As the incoming administration looks to “build back better” in the wake of COVID-19, fostering inclusive democracy globally must be high on the agenda. Progress down that path requires shifting the power and increasing the voice of those that have been disenfranchised. President-elect Biden’s planned Summit for Democracy in 2021 is an important opportunity to demonstrate that democratic health depends on the full participation of women and girls—particularly adolescent girls—at home and across the world.
Director of Gender Policy and Advocacy, - Save the Children
Senior Director of External Engagement - ChildFund International
Former Brookings Expert
Head of Climate and Education - Unbounded Associates
The Biden administration’s focus on human rights as a foreign policy priority is a promising first step. And Biden’s chapter on gender equality in his foreign policy strategy sparks hope after a series of troubling trends in U.S. leadership.
But Biden must go beyond his campaign promises and prioritize the inclusion of adolescent girls in U.S. foreign policy decisionmaking. Such actions could redress power imbalances that have perpetuated harmful gender norms, negatively impacting the lives of adolescent girls globally and undermining our democratic values.
The unique vulnerability and untapped power of adolescent girls
While the last 25 years have brought progress for women’s and girls’ well-being, gains remain uneven and have increasingly widened due to COVID-19. Adolescent girls around the world face disproportionate and often intersecting inequalities by nature of their age and gender. This includes increases in child marriage and other forms of gender-based violence, adolescent pregnancy, loss of education, and increased care and domestic labor in the home.
Adolescent girls are essential stakeholders in advancing human rights for themselves and others. When their experiences and solutions are considered in decisionmaking, resulting policies tend to be more effective and responsive to their needs. However, it is hard for girls to participate in civic and political processes when their perspectives are not considered within their communities. The disproportionate challenges faced by girls are a sign that in too many places around the world, public policy is failing them. And unless their voices are heard, this trend is likely to continue.
Opportunities for the new administration
To turn campaign promises into transformative action for adolescent girls, President-elect Biden can take three important first steps:
1. Announce a global adolescent girls initiative in the first 100 days
The Biden administration should bring a high-level delegation to upcoming global moments including the 65th Commission on the Status of Women in March, which will focus on women’s political participation, as well as at the Generation Equality Forum and announce an initiative on adolescent girls. This will pave the way to the Summit for Democracy later in the year. A global adolescent girls’ initiative should identify and address the intersecting barriers girls face. The administration has already stated its commitment to eliminating gender-based violence at home and abroad. This must be pursued alongside efforts to address girls’ loss of education, economic opportunities, and health services, among others.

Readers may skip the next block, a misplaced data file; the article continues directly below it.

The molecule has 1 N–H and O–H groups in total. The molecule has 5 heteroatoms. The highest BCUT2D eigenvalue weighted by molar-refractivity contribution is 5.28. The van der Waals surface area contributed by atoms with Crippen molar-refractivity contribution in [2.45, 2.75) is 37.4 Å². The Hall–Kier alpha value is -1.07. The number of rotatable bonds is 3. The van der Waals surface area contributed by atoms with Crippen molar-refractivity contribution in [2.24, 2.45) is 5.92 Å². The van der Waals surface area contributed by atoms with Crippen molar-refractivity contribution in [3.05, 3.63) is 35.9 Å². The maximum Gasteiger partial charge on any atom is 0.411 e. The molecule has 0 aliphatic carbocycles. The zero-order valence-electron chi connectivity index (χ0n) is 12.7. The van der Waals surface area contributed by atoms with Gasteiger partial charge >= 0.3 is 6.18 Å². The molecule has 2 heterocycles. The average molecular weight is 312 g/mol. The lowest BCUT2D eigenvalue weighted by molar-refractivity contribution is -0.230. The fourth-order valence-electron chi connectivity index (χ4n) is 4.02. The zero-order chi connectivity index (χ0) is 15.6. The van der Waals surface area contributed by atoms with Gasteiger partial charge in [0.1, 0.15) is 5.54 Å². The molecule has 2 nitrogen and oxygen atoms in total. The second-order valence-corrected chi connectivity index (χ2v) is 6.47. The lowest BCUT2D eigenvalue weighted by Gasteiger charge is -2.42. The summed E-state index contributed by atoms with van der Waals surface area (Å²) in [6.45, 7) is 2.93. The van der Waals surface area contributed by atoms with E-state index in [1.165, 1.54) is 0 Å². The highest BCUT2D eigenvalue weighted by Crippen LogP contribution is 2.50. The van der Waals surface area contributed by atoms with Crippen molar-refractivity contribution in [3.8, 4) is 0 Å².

2. Support US legislation on adolescent girls’ civic and political participation
The U.S. State Department and U.S. Agency for International Development should support funding for girls’ civic and political participation, including through bipartisan legislation already introduced to Congress. Global governance structures and policy spaces typically lack participatory mechanisms for adolescents. Even when mechanisms do exist, girls are more likely than boys to face discrimination and other challenges in accessing them. U.S. government programs that promote girls’ civic and political participation will help girls to realize their full potential and transition into our future women leaders in public and private spheres.
3. Create an interagency working group on gender equality
The Biden administration should create an interagency working group on gender equality that would emphasize action to support adolescent girls, including by working to end child marriage. Child marriage results in the loss of girls’ education and the perpetuation of poverty within the family. Research demonstrates that COVID-19 has increased rates of child marriage due to the disruption of protection programs, school closures, and economic pressures.
Walk the talk
A necessary step toward challenging discrimination and advancing gender equality lies in the inclusion and participation of adolescent girls and girl-led groups from around the world in U.S. policymaking. For the Summit for Democracy to authentically promote democracy, it must integrate groups suffering most acutely from social inequalities.
We urge President-elect Biden to turn his campaign promise on gender equality into practice by being responsive to girls’ needs across the life cycle. In doing so, America will reestablish itself as a global leader for human rights and girls empowerment.